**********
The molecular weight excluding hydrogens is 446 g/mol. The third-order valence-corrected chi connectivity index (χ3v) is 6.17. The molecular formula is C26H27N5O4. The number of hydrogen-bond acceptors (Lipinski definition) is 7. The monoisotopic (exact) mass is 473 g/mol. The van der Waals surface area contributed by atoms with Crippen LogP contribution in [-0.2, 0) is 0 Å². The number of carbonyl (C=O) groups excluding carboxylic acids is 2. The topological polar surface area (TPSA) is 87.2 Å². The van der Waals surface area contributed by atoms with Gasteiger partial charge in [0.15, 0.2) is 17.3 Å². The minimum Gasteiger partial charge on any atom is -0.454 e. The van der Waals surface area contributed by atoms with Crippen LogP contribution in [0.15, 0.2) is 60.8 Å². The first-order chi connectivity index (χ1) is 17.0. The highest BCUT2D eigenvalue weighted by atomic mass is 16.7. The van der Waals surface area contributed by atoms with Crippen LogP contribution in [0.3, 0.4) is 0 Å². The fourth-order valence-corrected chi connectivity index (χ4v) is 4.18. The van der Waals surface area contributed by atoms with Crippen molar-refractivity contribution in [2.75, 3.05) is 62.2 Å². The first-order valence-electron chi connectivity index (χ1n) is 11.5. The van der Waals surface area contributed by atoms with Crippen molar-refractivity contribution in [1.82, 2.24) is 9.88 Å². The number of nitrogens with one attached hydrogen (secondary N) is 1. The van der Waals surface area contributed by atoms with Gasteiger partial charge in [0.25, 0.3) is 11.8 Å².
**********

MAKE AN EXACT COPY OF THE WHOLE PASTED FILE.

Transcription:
The molecular weight excluding hydrogens is 446 g/mol. The third-order valence-corrected chi connectivity index (χ3v) is 6.17. The molecular formula is C26H27N5O4. The number of hydrogen-bond acceptors (Lipinski definition) is 7. The monoisotopic (exact) mass is 473 g/mol. The van der Waals surface area contributed by atoms with Crippen LogP contribution in [-0.2, 0) is 0 Å². The number of carbonyl (C=O) groups excluding carboxylic acids is 2. The topological polar surface area (TPSA) is 87.2 Å². The van der Waals surface area contributed by atoms with Gasteiger partial charge in [0.15, 0.2) is 17.3 Å². The minimum Gasteiger partial charge on any atom is -0.454 e. The van der Waals surface area contributed by atoms with Crippen LogP contribution in [0.15, 0.2) is 60.8 Å². The first-order chi connectivity index (χ1) is 17.0. The highest BCUT2D eigenvalue weighted by atomic mass is 16.7. The van der Waals surface area contributed by atoms with Crippen LogP contribution in [0.3, 0.4) is 0 Å². The fourth-order valence-corrected chi connectivity index (χ4v) is 4.18. The van der Waals surface area contributed by atoms with Crippen molar-refractivity contribution in [2.75, 3.05) is 62.2 Å². The first-order valence-electron chi connectivity index (χ1n) is 11.5. The van der Waals surface area contributed by atoms with Crippen molar-refractivity contribution in [1.82, 2.24) is 9.88 Å². The number of nitrogens with one attached hydrogen (secondary N) is 1. The van der Waals surface area contributed by atoms with Gasteiger partial charge in [0.25, 0.3) is 11.8 Å².